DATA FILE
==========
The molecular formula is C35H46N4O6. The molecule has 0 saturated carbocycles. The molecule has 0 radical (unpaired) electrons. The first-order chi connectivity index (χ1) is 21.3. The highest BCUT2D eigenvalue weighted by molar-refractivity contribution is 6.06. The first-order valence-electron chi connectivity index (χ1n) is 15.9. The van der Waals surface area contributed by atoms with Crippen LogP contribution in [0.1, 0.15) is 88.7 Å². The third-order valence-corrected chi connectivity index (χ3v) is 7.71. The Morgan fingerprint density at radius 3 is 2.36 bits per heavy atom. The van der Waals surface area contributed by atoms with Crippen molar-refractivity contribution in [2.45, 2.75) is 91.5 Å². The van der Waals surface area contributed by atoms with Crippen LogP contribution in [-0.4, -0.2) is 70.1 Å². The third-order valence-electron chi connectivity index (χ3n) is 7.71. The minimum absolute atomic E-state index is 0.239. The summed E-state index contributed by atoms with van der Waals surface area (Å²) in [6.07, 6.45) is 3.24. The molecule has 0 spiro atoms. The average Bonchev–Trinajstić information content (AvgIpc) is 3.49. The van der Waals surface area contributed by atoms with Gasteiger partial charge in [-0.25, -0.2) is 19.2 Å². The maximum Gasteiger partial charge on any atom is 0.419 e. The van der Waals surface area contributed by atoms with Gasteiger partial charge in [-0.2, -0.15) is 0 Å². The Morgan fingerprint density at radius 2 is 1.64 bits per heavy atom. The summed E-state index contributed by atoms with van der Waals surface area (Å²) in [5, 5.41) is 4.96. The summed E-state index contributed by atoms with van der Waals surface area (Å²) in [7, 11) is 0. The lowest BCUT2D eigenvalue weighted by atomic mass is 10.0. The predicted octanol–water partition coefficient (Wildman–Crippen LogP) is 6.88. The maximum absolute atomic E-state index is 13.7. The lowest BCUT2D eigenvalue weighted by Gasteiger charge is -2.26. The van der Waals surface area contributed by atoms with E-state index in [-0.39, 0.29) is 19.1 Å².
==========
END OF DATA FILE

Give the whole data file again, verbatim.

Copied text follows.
The molecular formula is C35H46N4O6. The molecule has 0 saturated carbocycles. The molecule has 0 radical (unpaired) electrons. The first-order chi connectivity index (χ1) is 21.3. The highest BCUT2D eigenvalue weighted by molar-refractivity contribution is 6.06. The first-order valence-electron chi connectivity index (χ1n) is 15.9. The van der Waals surface area contributed by atoms with Crippen LogP contribution in [0.1, 0.15) is 88.7 Å². The third-order valence-corrected chi connectivity index (χ3v) is 7.71. The Morgan fingerprint density at radius 3 is 2.36 bits per heavy atom. The van der Waals surface area contributed by atoms with Crippen molar-refractivity contribution in [2.45, 2.75) is 91.5 Å². The van der Waals surface area contributed by atoms with Crippen LogP contribution in [-0.4, -0.2) is 70.1 Å². The third-order valence-electron chi connectivity index (χ3n) is 7.71. The minimum absolute atomic E-state index is 0.239. The summed E-state index contributed by atoms with van der Waals surface area (Å²) in [6.07, 6.45) is 3.24. The molecule has 0 spiro atoms. The average Bonchev–Trinajstić information content (AvgIpc) is 3.49. The van der Waals surface area contributed by atoms with Gasteiger partial charge in [-0.25, -0.2) is 19.2 Å². The maximum Gasteiger partial charge on any atom is 0.419 e. The van der Waals surface area contributed by atoms with Gasteiger partial charge in [-0.2, -0.15) is 0 Å². The Morgan fingerprint density at radius 2 is 1.64 bits per heavy atom. The summed E-state index contributed by atoms with van der Waals surface area (Å²) in [5, 5.41) is 4.96. The summed E-state index contributed by atoms with van der Waals surface area (Å²) in [7, 11) is 0. The lowest BCUT2D eigenvalue weighted by atomic mass is 10.0. The predicted octanol–water partition coefficient (Wildman–Crippen LogP) is 6.88. The maximum absolute atomic E-state index is 13.7. The lowest BCUT2D eigenvalue weighted by Gasteiger charge is -2.26. The van der Waals surface area contributed by atoms with E-state index in [-0.39, 0.29) is 19.1 Å².